When the popcorn popping is complete, judged either by time or significantly reduced popping frequency, operation of the heat source 362 and vacuum source 352 are discontinued. Valve 354 is positioned to allow fluid flow to atmosphere and break the vacuum in the chamber 376. Typically, for this type of application, the heating cycle would be repeated to produce large amounts of popped product for commercial purposes. After breaking the vacuum in the chamber 376, the heating cycle could be repeated and/or finished popcorn product be removed. The use of this method and apparatus results in more volume of popped product and a reduction of un-popped kernels thus providing a more efficient popping process.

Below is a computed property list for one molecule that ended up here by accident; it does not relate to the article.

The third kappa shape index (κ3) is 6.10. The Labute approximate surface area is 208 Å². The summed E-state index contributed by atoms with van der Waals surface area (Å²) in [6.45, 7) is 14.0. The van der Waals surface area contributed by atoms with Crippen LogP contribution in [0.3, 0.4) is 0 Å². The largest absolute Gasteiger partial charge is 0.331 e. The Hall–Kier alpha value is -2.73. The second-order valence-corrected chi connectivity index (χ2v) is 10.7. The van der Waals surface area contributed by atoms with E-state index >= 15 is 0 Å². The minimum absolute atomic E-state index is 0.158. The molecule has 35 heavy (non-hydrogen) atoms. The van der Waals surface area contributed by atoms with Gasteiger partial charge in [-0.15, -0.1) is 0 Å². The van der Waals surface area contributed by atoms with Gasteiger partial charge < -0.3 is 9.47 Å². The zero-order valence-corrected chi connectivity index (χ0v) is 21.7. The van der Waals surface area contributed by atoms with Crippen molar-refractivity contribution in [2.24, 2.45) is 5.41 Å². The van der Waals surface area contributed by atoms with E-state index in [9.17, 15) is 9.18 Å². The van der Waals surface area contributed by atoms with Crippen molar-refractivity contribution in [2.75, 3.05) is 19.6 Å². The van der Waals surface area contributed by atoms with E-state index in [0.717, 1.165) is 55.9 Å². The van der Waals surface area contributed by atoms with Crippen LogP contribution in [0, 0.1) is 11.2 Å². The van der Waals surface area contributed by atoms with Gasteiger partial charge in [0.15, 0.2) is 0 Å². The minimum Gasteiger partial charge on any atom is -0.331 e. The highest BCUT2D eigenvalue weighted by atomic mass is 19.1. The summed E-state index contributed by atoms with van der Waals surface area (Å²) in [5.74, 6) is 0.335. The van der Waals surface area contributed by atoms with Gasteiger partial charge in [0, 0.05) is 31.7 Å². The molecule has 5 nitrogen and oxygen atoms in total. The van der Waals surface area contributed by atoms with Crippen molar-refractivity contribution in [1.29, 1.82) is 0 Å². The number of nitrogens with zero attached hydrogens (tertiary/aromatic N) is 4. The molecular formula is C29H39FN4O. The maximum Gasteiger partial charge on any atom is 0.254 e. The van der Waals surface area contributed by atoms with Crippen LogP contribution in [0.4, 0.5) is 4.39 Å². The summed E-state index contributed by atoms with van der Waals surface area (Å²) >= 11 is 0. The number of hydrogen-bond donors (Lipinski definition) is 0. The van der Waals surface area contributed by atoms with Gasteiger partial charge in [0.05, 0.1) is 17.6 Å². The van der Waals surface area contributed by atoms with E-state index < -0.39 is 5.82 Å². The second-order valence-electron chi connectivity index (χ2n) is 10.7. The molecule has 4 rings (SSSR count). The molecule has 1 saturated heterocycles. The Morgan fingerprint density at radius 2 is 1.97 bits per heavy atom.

FIG. 9 shows a block diagram of a popcorn popping apparatus 400 having a vacuum source 452, which is designed to be attached to the container 458. One application of this configuration would be a modified version of the microwave oven embodiment (discussed above), in which the vacuum source 452, valve 454 and conduit 456 would all be attached to the container 458, and thereby, positioned within the cooking chamber of the microwave oven during the heating step. In such a configuration, the vacuum source 452 would require a self-contained power source, such as a battery back (not shown). In addition, the battery pack would need to be shielded from microwave radiation. In addition, the vacuum source 452, valve 454 and conduit 456 would each preferably be made of materials that could withstand the microwave energy or, alternatively, be shielded from the microwave energy.